Monday, 6 October 2008: 2:45 PM
George R. Brown Convention Center, 362C
As part of the United States Forest Service’s (USFS) multiple use management guidelines, roads used to access oil wells on USFS lands must be reclaimed when the wells are no longer producing. An investigation of chemical and physical soil properties on reclaimed roads as well as nearby undisturbed areas was analyzed in conjunction with vegetation data collected from 2004 to 2006 in the Little Missouri National Grasslands in western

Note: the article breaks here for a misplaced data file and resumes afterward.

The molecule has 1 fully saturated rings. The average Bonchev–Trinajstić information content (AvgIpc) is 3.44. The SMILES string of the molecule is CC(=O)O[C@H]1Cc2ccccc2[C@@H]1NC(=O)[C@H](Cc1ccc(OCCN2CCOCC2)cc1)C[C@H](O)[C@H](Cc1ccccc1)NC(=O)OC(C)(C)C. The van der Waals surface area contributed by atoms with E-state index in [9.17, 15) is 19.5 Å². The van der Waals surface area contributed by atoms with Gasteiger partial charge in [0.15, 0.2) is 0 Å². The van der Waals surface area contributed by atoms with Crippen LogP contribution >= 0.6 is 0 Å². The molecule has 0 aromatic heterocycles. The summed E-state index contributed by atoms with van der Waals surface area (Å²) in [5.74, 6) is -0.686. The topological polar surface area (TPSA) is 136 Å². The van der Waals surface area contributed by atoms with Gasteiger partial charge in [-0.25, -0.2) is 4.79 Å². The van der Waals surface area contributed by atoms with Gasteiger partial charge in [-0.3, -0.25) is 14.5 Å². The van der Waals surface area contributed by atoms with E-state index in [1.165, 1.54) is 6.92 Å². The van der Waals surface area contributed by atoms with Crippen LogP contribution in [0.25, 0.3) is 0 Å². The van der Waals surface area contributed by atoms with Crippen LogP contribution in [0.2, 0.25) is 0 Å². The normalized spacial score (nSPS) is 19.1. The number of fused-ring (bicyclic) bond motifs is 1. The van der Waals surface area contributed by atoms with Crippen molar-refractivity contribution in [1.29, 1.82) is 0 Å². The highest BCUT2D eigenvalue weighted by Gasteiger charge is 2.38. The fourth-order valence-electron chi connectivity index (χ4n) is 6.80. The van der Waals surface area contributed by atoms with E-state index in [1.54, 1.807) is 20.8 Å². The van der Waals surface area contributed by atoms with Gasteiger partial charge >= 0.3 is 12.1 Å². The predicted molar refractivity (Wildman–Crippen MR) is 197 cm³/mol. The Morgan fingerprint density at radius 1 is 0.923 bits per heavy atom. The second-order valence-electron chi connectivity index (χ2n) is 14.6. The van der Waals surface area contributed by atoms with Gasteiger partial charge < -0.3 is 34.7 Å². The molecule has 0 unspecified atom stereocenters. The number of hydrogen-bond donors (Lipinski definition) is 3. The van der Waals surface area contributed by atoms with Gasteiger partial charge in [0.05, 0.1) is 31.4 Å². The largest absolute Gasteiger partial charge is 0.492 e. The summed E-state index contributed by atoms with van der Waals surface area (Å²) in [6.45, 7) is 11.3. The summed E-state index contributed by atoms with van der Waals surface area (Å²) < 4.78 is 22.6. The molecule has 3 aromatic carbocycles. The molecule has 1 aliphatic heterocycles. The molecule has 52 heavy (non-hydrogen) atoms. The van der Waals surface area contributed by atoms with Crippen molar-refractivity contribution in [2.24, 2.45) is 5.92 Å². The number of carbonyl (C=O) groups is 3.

North Dakota. Soil properties influencing reclamation were identified, as well as recognition of soil map units that are more conducive to road reclamation potential. In addition, soil amelioration techniques that may foster reclamation were identified. Surface soil samples (0-5 cm) were collected in the summer of 2007 and 2008. Soils were analyzed for coarse fragments, organic matter, electrical conductivity and sodium adsorption ratio, pH, calcium carbonate equivalent, and soil texture using standard laboratory methods. In addition, infiltration rate and soil hydraulic conductivity were measured in the field using a single ring falling head infiltrometer. Preliminary results indicate a significant difference (p<0.05) for soil factors such as organic matter, infiltration rate, pH, calcium carbonate equivalent, sand and silt between the disturbed road areas as compared to the undisturbed prairie. Using canonical correspondence analysis, correlations between soil properties and vegetative communities were examined to understand the relationships between the vegetation and soil, different reclamation techniques, and different seed mixes used by the Forest Service.